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Thread: Trimming a pickguard

  1. #1

    Trimming a pickguard

    Quick question to the wise -
    I have bought a 3 ply pickguard to use on a Tele. Only problem is that it is a couple of mm too narrow to fit the neck end of the guard up against the neck.
    What is the best way to trim it down - should I cut with a sharp knife or is it best to gradually grind the neck pocket of the pickguard open?

    Many thanks in advance for advice.

  2. #2
    Overlord of Music Sonic Mountain's Avatar
    Join Date
    Jul 2017
    Toowoomba, Qld.
    I use some sandpaper wrapped around a file. 240/320 grit would do it, the file keeps it nice and flat. Id recommend putting some tape on both sides of the guard to protect it a bit and just creep up on it a little at a time. Makes a big difference getting that fitment right imo.

  3. #3
    In order to maintain straight lines I'll glue sandpaper to a ruler.
    cheers, Mark.

  4. #4
    Further to what Sonic said, whenever I do a custom pickguard or need to mod one, the range of tools I use are flat, semi-round & round bastard files; flat, semi-round & round jeweller's files; sand paper with wood dowels and Stanley knife blades.

    Each of has one has it's place in the process. The coarser files for removing a bulk of material. The finer files and sandpaper for fine tuning, and the blades for bevels or square scraping. Different size dowels wrapped with sandpaper make for getting inside & outside radii smoother & easier.

    Also, if I'm doing an exposed edge (especially with with a bevel) I'll polish with 2000 wet, or Micro Gloss polish.
    Making the world a better place; one guitar at a time...

  5. #5
    Many thanks to the three of you.
    I have those bits and pieces available so will proceed carefully based on all that advice.
    I am just coming back to the tele after a bit of a gap and it is still in the early stages.
    I have run into another snag - when I did the first check of the kit I put the control plate in a safe place. So safe that I cannot locate it (must be losing my memory as I get older!). I am not too worried as I am planning on upgrading to log pots and using a .033 cap. So I might leave working on the pick guard until I get another plate. I still have plenty of other things to do on it in the interim.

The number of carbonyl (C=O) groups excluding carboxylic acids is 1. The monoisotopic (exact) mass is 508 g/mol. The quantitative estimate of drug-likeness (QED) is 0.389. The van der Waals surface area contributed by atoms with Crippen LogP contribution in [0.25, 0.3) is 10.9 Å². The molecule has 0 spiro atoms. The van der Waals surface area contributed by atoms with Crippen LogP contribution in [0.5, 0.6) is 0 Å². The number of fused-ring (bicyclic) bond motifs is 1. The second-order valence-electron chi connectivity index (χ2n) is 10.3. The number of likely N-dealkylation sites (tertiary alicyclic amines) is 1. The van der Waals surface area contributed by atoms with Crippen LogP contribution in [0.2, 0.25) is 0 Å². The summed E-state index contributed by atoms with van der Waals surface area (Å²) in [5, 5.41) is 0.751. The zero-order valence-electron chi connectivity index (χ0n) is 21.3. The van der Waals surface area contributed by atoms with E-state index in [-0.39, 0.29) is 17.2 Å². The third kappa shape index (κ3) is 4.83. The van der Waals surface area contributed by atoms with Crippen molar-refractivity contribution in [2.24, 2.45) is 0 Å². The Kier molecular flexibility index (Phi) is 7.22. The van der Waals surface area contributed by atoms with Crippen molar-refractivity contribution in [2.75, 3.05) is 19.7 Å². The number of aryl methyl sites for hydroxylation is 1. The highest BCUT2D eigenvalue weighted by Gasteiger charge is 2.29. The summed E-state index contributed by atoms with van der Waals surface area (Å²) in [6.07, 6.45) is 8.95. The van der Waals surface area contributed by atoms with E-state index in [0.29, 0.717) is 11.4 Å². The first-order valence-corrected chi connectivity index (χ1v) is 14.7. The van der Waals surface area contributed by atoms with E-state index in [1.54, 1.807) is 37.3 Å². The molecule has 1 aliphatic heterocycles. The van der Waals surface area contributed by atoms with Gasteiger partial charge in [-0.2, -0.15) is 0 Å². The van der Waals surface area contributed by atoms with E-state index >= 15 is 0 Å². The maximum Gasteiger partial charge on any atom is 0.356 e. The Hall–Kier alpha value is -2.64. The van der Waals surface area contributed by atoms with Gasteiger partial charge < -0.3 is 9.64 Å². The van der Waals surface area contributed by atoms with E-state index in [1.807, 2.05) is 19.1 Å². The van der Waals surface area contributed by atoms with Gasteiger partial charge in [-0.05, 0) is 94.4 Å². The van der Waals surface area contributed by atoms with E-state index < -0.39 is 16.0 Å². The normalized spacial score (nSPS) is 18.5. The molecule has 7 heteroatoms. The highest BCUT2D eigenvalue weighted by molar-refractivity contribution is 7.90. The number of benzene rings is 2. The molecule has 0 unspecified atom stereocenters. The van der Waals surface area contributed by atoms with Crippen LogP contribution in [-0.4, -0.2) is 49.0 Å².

Once again many thanks for the advice.

  6. #6
    I can relate to the "putting things in a safe place" scenario!

    If you don't know already, if you're upgrading your pots to full size (24mm) you'll need to route the control cavity a little wider. (about 2mm from memory - 1mm each side).

    It's been mentioned here numerous times with the T kits and, to date, I don't think this has been addressed at the production end.
    Making the world a better place; one guitar at a time...

  7. #7
    Thanks for the reminder with the pots.
    I had read about that issue before. I thought I would go for mini pots to overcome the problem.

  8. #8
    GAStronomist Simon Barden's Avatar
    Join Date
    Oct 2016
    Reading, UK
    Easy enough to widen the cavity with a Dremel with a drum sander attachment as long as you take care not to overdo the width. Even on a Fender Tele, the cavity is only just wide enough to fit in a full-sized pot, and the control plate only just covers the sides of the cavity by about 1mm on each side, so there's not a lot to play with. Even a proper Fender style 3-way switch only just fits in a full-width cavity and sometimes you still have to bend the connection tags a little bit depending on the switch manufacturer.

  9. #9
    Thanks for the information Simon.
    I will check the cavity width and see how much space I have to play with.
    I don't have a Dremel but I do know someone who does.

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